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The general in charge of the rollout of new COVID-19 vaccines developed as part of President Donald Trump’s “Operation Warp Speed” initiative has apologized for “miscommunication” after several states failed to receive their anticipated number of doses.
“I want to take personal responsibility for the miscommunication. I know that’s not done much these days, but I am responsible and I take responsibility for the miscommunication,” U.S. Army Gen. Gustave F. Perna, the chief operating officer in charge of OWS, said Saturday.
A number of governors said their states had not received the number of doses they initially thought they were going to get.
“So to the governors and the governors’ staffs: Please accept my personal apology. If this was disruptive in your decision making and in your conversations with the people of your great state, I will work hard to correct this,” the four-star general added, Fox News reported.
Vaccines began leaving warehouses en route to the states on Monday after months of planning. President Trump announced in the spring that a vaccine could be available by year’s end, a prediction that turned out to be true despite skepticism from supposed experts and the media.
As doses began to arrive, however, governors and health officials in more than a dozen states said that Pfizer’s next vaccine shipment was slashed from what was initially pledged.
Perna cited a “planning error” but added that “the number of doses available to us to allocate ended up being lower.”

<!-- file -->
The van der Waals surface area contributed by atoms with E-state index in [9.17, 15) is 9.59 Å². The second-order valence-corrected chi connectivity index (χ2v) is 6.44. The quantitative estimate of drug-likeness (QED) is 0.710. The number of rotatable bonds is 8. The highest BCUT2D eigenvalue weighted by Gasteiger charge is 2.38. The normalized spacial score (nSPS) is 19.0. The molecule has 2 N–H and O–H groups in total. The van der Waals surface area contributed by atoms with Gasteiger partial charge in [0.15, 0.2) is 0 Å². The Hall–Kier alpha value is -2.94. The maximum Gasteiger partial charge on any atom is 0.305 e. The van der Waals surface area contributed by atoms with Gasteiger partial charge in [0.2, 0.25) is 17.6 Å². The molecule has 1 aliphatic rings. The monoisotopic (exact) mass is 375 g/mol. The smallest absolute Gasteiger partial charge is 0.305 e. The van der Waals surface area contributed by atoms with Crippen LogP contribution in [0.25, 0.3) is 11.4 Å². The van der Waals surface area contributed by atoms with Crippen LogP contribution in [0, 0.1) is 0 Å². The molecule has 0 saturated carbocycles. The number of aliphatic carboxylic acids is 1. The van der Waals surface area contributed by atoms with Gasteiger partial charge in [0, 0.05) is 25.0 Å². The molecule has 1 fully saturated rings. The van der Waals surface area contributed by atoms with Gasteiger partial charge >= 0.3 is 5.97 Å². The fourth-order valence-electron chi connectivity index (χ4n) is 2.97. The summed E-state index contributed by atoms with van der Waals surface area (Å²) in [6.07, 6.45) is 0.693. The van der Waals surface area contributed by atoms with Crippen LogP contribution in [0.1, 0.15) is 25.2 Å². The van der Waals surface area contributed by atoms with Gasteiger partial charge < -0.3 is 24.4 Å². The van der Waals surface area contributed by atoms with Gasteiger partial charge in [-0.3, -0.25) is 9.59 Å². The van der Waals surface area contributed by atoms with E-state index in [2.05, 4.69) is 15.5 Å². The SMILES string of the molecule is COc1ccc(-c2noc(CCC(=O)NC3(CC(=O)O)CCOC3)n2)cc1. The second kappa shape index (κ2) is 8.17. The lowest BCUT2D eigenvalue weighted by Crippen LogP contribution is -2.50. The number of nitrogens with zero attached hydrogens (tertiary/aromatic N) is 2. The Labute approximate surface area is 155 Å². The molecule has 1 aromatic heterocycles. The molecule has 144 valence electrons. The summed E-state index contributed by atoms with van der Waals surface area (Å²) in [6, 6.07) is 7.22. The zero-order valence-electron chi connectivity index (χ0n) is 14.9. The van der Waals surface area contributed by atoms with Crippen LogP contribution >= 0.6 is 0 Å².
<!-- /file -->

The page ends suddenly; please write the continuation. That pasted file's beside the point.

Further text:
“As we gave forecasts to the jurisdictions and governors, and states worked their priorities against those forecasts, when we had to decide what was going to eventually be shipped out, I had to lower the allocations to meet the releasable doses that were presented to me,” the four-star Army general noted further.
Pfizer managed to ship about 2.9 million doses of its vaccine this week. Also, the Food and Drug Administration granted Moderna an emergency use authorization on Friday, clearing the way for that company to begin shipments of doses.
In all, both companies are preparing to ship 7.9 million doses next week, which are expected to go first to front-line medical and essential workers.
Among the states getting fewer doses than they originally believed they would receive include Washington, California, Iowa, Michigan, Georgia, and Missouri, Fox News noted.
Washington Gov. Jay Inslee (D), a frequent critic of President Trump, complained on Twitter that getting fewer doses than promised is “disruptive and frustrating.”
“[email protected] has informed us that WA’s vaccine allocation will be cut by 40 percent next week — and that all states are seeing similar cuts,” he wrote. “This is disruptive and frustrating. We need accurate, predictable numbers to plan and ensure on-the-ground success. No explanation was given.”
As for Pfizer, the company said in a statement later last week that there are no production problems and that millions of doses are currently in a warehouse waiting for instructions on where to send them.
“Pfizer is not having any production issues with our COVID-19 vaccine, and no shipments containing the vaccine are on hold or delayed,” Pfizer said Thursday. “We have millions more doses sitting in our warehouse but, as of now, we have not received any shipment instructions for additional doses.”
Perna reiterated that on Saturday.
“To the best of my knowledge, there has been zero problem with the Pfizer vaccines from going from manufactured to releasable,” he said, adding that OWS officials believe 20 million doses will have been shipped by year’s end.
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